It has long been known that the most popular person in any big city in America is the backup quarterback. Of late, Cooper Rush has been the most popular person in DFW. His popularity extends beyond North Texas, too, because the Cowboys fan base is so widespread and diverse.
They love the way he came off the bench and burst onto the scene. They love the fact that two of his first five wins were against the teams that were in the Super Bowl last year. They love his poise and confidence in leading America’s Team.
Cooper has been popular for a long time. Born and raised in the Lansing, Michigan area, Cooper has been turning heads ever since he stepped on the field to play. He played football, baseball and basketball through Junior High. In fact, my nephew Robbie Caruso was his teammate on the Shamrock basketball team and reports that Cooper was one of the nicest “superstars” on the team. Robbie says, “he was a friend to everyone.”
As he moved up to Lansing Catholic High School he dropped baseball and basketball so he could concentrate on his best sport, football. There, another nephew of mine was one of his offensive lineman. That nephew, Drew Pence is not surprised that Cooper was doing what he was doing because they recognized his greatness then.
Like that time in the regional championship game against Dowagiac Union High School, when Cooper set Michigan state records with five touchdown passes in one quarter and eight for the game. He led the Cougars to undefeated regular seasons in 2010 and 2011. Flint Powers beat them in the State Championship game Cooper’s senior year.
There were many accolades to come that year. He was named the Associated Press Michigan Division 5-6 Player of the Year. He also won Michigan Gatorade Player of the Year honors. His career path was set; it was on to a Big Ten school and great college career. The only problem with that plan was that Michigan and Michigan State only offered him preferred walk-on status. He got scholarship offers only from Toledo and Central Michigan.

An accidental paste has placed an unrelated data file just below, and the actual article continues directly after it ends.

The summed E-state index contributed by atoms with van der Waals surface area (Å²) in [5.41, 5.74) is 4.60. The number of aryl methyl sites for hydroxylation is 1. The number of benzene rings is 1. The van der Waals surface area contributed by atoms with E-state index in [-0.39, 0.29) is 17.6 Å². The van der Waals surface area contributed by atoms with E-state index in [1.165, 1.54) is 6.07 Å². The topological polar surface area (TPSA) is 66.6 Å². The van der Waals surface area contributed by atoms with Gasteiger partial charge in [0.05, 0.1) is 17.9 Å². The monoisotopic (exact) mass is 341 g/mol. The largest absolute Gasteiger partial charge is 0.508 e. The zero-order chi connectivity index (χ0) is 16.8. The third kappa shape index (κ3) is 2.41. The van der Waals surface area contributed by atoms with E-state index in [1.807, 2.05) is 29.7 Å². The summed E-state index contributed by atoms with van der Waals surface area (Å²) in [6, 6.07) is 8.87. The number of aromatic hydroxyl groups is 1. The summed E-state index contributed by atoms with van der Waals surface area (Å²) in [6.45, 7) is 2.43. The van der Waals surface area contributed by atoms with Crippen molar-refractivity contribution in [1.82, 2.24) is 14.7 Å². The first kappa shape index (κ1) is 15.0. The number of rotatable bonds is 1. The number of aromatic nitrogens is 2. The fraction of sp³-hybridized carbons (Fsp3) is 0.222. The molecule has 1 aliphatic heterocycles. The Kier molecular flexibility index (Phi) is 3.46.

None of my nephews were his teammates at Central Michigan University. None of my nephews were good enough to play at that level. But Cooper was. He was the scout team player of the year during his red-shirt season. By his sophomore year he began to shine, throwing 27 touchdown passes and earning a quarterback rating of 149.4. His junior year with the Chippewas was record-setting. In 2015 he threw for 3853 yards, which was the single season record. Add 25 touchdowns and a QB rating of 144.8, and it is not surprising that the Cowboys took notice.
They did not draft him but signed him as an undrafted free agent in 2017. He stuck with the Cowboys as a second or third string quarterback after beating out the likes of Mike White and his current offensive coordinator Kellen Moore.
Until this season, the highlight of Cooper’s professional career came in week eight last year against the Vikings, his first NFL start with Dak Prescott out due to a calf injury. He passed for 325 yards in the game and two touchdowns, including the game winner in the final minute to Amari Cooper. The Cowboys won his first start 20-16.
The network showed several shots of his joyous family that night, and when they did I could not believe my eyes. There sitting with Cooper’s dad was my step brother Pat Conklin. Pat and I went to high school together, and my dad and his mom married a few years ago after both lost spouses. Turns out Pat is Cooper’s Godfather. Matthew Rush, Cooper’s dad and Pat Conklin were roommates at Notre Dame.
Since that great NFL debut Cooper has done nothing but make himself more popular in this marketplace. It is amazing what an undefeated start to your career will do for your place in the hearts and minds of a fan base.
With Dak healthy again, Cooper will go back to being the backup quarterback, the most popular person in DFW. If his popularity wanes we will just try to get him in touch with all those members of my family who are so proud to have been part of this journey.